The standard library (stdlib) provides a type std.atomic.Queue(T: type). It allows multiple producers and readers performing simultaneous operations with functions: put, get, remove… The queue items are structs of type Node with the required members:

pub const Node = struct {
    .prev: ?*Node = null,
    .next: ?*Node = null,
    .data: T,

A ?-prefixed pointer is a so-called optional pointer, which allows a null memory address (by default, a pointer in Zig is not nullable).

To deal with an optional pointer ?*T you must check whether it points to a memory location or not. One of the options is within an if statement:

if (optional_ptr) |ptr| {
    // acceded only if optional_ptr != null
    // the pointer address is casted to `ptr`
} else {
    // the optional_ptr = null

Or directly when accessing the value:

const val = optional_ptr.?.*;

Initialize and Fill Queues

Setting up a thread-safe queue is pretty easy. First, initialize it. Then, allocate nodes with the previously defined thread-safe allocator.

const U64Queue = std.atomic.Queue(u64);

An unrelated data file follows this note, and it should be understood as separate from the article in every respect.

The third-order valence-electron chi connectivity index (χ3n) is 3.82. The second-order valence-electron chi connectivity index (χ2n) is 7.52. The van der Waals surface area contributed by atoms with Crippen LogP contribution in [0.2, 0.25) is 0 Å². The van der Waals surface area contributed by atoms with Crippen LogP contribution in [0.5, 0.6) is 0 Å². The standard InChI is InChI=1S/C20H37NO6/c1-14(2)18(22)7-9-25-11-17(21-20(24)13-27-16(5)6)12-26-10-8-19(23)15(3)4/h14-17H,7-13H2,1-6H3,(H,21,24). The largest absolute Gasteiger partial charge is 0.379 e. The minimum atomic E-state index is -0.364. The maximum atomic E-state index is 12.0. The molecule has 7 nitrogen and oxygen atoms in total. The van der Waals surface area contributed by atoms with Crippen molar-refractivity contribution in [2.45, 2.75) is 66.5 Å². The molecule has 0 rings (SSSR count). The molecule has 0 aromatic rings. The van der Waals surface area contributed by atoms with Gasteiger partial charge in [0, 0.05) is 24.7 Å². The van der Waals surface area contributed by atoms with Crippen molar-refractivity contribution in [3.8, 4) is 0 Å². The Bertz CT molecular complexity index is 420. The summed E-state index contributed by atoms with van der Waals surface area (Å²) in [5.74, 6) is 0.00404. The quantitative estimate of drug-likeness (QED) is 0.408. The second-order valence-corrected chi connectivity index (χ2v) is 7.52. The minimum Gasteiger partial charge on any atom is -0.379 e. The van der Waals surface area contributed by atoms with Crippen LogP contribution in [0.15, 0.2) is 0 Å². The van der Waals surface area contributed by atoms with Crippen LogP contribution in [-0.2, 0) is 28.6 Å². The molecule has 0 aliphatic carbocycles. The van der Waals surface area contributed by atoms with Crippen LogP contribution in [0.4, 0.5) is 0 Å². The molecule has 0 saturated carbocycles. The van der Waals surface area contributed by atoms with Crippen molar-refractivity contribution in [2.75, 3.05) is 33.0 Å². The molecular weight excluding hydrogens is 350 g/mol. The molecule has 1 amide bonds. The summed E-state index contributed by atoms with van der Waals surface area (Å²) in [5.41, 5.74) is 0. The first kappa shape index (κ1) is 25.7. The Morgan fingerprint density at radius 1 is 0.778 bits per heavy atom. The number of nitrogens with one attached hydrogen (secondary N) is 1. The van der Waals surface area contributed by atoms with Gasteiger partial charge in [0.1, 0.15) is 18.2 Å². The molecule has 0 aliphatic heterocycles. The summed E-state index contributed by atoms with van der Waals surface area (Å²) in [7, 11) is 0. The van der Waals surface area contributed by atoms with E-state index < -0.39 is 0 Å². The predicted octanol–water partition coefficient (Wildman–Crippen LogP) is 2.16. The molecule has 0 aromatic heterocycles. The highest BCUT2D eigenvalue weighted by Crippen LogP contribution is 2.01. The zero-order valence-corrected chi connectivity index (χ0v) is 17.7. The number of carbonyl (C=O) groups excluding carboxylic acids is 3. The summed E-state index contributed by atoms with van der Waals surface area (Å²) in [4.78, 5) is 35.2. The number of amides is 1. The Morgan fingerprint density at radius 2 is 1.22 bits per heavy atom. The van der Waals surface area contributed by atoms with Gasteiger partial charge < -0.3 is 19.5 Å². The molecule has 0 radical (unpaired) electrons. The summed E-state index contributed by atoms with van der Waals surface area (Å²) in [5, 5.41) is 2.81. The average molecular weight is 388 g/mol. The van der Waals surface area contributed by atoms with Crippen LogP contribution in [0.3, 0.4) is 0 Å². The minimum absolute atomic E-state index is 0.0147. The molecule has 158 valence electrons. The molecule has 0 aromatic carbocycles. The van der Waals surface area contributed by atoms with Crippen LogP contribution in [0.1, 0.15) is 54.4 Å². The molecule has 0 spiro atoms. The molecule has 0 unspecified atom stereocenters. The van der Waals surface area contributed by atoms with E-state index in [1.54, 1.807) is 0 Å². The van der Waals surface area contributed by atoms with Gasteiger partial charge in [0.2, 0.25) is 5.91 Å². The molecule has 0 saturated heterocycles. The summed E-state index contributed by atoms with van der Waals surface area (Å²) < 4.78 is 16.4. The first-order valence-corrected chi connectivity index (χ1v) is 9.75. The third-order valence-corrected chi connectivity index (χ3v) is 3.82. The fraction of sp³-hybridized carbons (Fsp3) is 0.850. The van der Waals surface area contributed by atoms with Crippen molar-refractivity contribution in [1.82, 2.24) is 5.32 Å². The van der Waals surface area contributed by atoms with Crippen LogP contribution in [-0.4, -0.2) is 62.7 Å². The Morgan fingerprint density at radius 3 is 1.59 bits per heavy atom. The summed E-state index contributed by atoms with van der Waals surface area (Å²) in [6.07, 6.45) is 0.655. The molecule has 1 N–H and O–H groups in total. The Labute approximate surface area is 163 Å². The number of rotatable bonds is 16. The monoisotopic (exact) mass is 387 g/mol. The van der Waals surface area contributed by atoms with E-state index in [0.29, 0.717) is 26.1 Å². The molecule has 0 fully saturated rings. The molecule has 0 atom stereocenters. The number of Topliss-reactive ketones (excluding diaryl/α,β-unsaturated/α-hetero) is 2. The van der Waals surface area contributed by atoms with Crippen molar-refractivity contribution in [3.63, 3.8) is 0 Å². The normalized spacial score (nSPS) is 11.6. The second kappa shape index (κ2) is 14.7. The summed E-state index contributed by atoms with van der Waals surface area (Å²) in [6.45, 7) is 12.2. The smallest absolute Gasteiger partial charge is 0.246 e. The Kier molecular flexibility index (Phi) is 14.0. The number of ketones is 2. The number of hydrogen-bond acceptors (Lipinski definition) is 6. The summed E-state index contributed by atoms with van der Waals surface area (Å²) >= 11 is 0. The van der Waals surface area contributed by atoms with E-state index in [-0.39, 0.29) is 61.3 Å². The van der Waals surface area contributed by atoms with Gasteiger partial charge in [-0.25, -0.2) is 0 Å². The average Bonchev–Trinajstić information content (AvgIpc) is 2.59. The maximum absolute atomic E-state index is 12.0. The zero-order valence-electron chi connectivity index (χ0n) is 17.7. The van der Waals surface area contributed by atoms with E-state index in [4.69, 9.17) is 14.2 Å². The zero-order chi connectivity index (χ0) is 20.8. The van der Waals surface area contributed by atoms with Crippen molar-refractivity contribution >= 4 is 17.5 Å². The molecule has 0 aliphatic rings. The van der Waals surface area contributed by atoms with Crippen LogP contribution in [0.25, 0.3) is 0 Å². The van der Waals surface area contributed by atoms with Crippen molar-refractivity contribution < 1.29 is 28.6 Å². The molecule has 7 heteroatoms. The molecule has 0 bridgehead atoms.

var int_to_test = U64Queue.init();

const node: *Node = try arena.create(Node);
node.* = .{
    .prev = undefined,
    .next = undefined,
    .data = value,

As one can see, we set the values .prev and .next to undefined, they will be set the function put.

Get Nodes from Queue

One can safely access, from any thread, the Queue elements by calling get. It returns an optional node pointer ?*Node, set to null if the queue is empty. Consequently, before playing the ?*Node value, test it:

if (int_to_test.get()) |node| {
    const value =;
    // do sth. with the data
} else {
    // empty queue

Thread Pool

A thread pool aims to maintain a group of always-running threads, in contrast with, a naïve implementation where one spawns and joins thread for every task. Such approach may, if the tasks are short, overload the OS-thread scheduler and waste CPU power for non-computational tasks.


First, we create a slice (and not an array because its size cannot be evaluated at compilation) of std.Thread.